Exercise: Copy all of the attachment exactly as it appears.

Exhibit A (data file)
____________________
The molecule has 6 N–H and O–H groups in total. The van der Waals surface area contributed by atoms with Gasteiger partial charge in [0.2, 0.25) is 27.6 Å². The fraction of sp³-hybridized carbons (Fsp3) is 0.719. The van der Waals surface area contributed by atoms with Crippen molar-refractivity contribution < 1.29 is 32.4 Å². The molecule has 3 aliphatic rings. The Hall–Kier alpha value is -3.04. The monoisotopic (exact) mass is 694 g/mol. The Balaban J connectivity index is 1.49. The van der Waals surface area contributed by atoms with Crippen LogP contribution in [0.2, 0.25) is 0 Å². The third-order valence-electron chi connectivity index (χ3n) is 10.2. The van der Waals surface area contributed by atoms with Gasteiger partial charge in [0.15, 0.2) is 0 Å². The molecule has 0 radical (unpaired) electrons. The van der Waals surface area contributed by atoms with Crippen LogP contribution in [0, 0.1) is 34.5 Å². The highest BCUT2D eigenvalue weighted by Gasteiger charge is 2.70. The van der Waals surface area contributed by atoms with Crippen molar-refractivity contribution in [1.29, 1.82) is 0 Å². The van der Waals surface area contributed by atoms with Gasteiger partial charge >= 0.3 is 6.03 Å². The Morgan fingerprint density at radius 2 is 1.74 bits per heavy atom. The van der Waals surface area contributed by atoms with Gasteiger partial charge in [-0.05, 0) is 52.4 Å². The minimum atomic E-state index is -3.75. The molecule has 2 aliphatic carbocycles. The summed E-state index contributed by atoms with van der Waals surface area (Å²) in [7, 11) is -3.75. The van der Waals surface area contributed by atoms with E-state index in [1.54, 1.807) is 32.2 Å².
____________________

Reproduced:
The molecule has 6 N–H and O–H groups in total. The van der Waals surface area contributed by atoms with Gasteiger partial charge in [0.2, 0.25) is 27.6 Å². The fraction of sp³-hybridized carbons (Fsp3) is 0.719. The van der Waals surface area contributed by atoms with Crippen molar-refractivity contribution < 1.29 is 32.4 Å². The molecule has 3 aliphatic rings. The Hall–Kier alpha value is -3.04. The monoisotopic (exact) mass is 694 g/mol. The Balaban J connectivity index is 1.49. The van der Waals surface area contributed by atoms with Crippen LogP contribution in [0.2, 0.25) is 0 Å². The third-order valence-electron chi connectivity index (χ3n) is 10.2. The van der Waals surface area contributed by atoms with Gasteiger partial charge in [0.15, 0.2) is 0 Å². The molecule has 0 radical (unpaired) electrons. The van der Waals surface area contributed by atoms with Crippen LogP contribution in [0, 0.1) is 34.5 Å². The highest BCUT2D eigenvalue weighted by Gasteiger charge is 2.70. The van der Waals surface area contributed by atoms with Crippen molar-refractivity contribution in [1.29, 1.82) is 0 Å². The van der Waals surface area contributed by atoms with Gasteiger partial charge >= 0.3 is 6.03 Å². The Morgan fingerprint density at radius 2 is 1.74 bits per heavy atom. The van der Waals surface area contributed by atoms with Gasteiger partial charge in [-0.05, 0) is 52.4 Å². The minimum atomic E-state index is -3.75. The molecule has 2 aliphatic carbocycles. The summed E-state index contributed by atoms with van der Waals surface area (Å²) in [7, 11) is -3.75. The van der Waals surface area contributed by atoms with E-state index in [1.54, 1.807) is 32.2 Å².